In this project we will explore experimentally and theoretically the quantum behaviour of NEMSs in innovative metamaterials based on mechanical oscillators suspended between two superconductors – the Josephson junction nano-resonators. The remarkable sharpness of the resonator oscillations, further increased by the absence of dissipation induced by the superconductors, will turn these devices into force and mass sensors with unprecedented sensitivity, to be exploited in sensors and RF transducers of the next generation.

Project description – A conventional Josephson junction is constituted by an insulator or a normal metal sandwiched between two superconductors. The Josephson effect manifests itself as a dissipationless electronic current (a super-current) flowing through the system despite the normal metal or insulating junction.
Here we will explore for the first time the interplay between electronic supercurrents and mechanical oscillations in arrays of Josephson junction nano-resonators. Starting with a single suspended junction – based on graphene or other atomically thin materials – we will exploit supercurrents to controllably amplify mechanical oscillations in the resonator and unveil their signatures on the very nature of the Josephson effect.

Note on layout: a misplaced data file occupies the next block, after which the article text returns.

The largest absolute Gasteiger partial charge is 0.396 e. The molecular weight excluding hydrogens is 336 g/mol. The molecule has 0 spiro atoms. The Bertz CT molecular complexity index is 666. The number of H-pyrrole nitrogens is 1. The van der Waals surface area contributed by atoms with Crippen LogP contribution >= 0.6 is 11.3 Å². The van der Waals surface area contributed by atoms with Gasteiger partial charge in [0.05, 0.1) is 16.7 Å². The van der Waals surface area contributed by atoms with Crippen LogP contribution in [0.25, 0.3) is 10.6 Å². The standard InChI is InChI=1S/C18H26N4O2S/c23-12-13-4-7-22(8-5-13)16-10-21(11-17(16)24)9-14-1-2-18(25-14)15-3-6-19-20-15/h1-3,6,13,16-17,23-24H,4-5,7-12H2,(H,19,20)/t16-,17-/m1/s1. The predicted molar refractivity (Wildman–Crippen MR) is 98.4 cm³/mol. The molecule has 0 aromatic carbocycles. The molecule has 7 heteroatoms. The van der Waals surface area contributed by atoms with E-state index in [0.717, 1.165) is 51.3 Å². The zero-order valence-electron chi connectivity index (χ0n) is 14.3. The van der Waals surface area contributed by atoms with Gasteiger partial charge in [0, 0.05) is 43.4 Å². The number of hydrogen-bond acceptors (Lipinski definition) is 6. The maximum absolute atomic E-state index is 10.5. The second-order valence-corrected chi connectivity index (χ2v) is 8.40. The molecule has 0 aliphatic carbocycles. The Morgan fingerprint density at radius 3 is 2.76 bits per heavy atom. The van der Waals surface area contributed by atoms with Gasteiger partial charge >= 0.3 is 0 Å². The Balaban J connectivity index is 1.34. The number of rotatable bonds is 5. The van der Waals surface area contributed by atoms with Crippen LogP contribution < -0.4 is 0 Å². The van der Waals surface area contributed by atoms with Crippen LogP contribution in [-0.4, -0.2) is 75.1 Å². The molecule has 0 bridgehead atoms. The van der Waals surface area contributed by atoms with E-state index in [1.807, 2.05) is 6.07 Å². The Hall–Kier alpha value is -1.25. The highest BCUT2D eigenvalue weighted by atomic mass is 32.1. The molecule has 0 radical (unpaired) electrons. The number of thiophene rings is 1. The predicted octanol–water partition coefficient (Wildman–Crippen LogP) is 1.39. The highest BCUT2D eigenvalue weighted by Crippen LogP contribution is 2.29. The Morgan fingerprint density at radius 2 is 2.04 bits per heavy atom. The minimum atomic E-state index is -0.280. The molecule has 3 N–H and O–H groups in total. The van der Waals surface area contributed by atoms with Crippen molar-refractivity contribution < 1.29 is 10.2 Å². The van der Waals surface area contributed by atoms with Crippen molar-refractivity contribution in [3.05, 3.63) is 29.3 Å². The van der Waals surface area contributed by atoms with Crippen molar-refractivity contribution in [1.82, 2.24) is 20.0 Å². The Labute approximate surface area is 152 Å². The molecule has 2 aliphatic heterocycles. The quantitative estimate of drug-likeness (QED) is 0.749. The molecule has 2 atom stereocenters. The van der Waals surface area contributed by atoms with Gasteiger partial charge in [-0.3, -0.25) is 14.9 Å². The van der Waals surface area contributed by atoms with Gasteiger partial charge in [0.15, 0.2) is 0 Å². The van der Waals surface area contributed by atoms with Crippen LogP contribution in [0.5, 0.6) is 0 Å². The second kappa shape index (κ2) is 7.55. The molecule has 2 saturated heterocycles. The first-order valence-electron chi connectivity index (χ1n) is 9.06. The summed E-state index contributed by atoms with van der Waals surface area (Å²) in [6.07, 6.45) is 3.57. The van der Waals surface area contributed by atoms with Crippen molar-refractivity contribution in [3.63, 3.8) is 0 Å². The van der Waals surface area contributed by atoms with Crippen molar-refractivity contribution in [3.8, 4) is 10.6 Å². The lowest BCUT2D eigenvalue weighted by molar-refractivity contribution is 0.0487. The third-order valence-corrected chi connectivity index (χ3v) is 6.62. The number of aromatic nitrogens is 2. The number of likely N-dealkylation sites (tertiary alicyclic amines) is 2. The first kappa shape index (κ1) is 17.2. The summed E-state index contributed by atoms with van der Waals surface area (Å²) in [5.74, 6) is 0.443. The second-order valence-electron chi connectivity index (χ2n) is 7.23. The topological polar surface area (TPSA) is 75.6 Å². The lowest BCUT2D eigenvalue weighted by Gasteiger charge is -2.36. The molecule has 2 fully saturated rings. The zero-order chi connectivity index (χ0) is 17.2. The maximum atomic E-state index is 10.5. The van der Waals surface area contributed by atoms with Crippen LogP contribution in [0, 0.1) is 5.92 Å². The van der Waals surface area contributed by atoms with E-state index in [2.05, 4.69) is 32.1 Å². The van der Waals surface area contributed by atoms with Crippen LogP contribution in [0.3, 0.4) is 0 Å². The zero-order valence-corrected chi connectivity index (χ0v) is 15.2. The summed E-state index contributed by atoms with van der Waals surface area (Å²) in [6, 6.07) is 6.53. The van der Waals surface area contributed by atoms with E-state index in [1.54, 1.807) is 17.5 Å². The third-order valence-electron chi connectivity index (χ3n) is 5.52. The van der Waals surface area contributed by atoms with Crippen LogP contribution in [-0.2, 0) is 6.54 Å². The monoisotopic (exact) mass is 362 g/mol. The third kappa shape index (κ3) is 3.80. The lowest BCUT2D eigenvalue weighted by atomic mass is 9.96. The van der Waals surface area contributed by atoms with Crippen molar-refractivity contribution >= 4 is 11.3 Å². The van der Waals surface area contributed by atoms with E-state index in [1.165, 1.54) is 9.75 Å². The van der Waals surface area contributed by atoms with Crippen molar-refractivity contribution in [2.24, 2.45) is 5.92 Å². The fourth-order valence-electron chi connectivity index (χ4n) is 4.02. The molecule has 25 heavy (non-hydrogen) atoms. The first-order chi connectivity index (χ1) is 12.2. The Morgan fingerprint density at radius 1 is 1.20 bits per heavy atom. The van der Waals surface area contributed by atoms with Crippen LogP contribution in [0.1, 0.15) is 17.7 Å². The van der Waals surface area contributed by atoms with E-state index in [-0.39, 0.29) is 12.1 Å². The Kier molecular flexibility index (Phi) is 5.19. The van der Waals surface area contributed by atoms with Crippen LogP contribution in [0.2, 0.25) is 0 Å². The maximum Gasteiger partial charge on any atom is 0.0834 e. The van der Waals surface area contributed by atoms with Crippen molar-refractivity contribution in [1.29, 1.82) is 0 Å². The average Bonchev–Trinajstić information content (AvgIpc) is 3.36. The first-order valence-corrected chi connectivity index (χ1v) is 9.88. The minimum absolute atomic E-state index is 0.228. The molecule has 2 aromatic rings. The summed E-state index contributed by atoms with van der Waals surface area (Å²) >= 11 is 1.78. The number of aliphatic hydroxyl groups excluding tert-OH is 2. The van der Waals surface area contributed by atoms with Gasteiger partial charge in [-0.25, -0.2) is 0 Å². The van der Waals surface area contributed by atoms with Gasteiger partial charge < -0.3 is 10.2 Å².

In the second stage of the project we will explore pairs of Josephson nano-resonators coupled via a superconducting loop in a superconducting quantum interference device (SQUID). The supercurrents in the SQUID mediate a coupling between the two resonators, yielding quantum entanglement between macroscopic mechanical oscillators. This unprecedented result will open novel scenarios in the context of quantum computation, leading to macroscopic mechanical qubits with electrical control and read-out.
The final stage of the project will focus on quantum metamaterials constituted by arrays of Josephson junction nano-resonators, with the aim of controlling and detecting registers of mechanical qubits.

A world-leading research challenge – This pioneering project targets a novel area of research on Josephson junction NEMSs. Only recently few groups worldwide realised Josephson junctions or SQUIDs with suspended components. So far still no one reported the controllable amplification of resonator oscillations and their signatures in electronic quantum transport. The track record of the two supervisors and of their groups, together with an innovative activation setup, will be key to guarantee the success of this challenging project.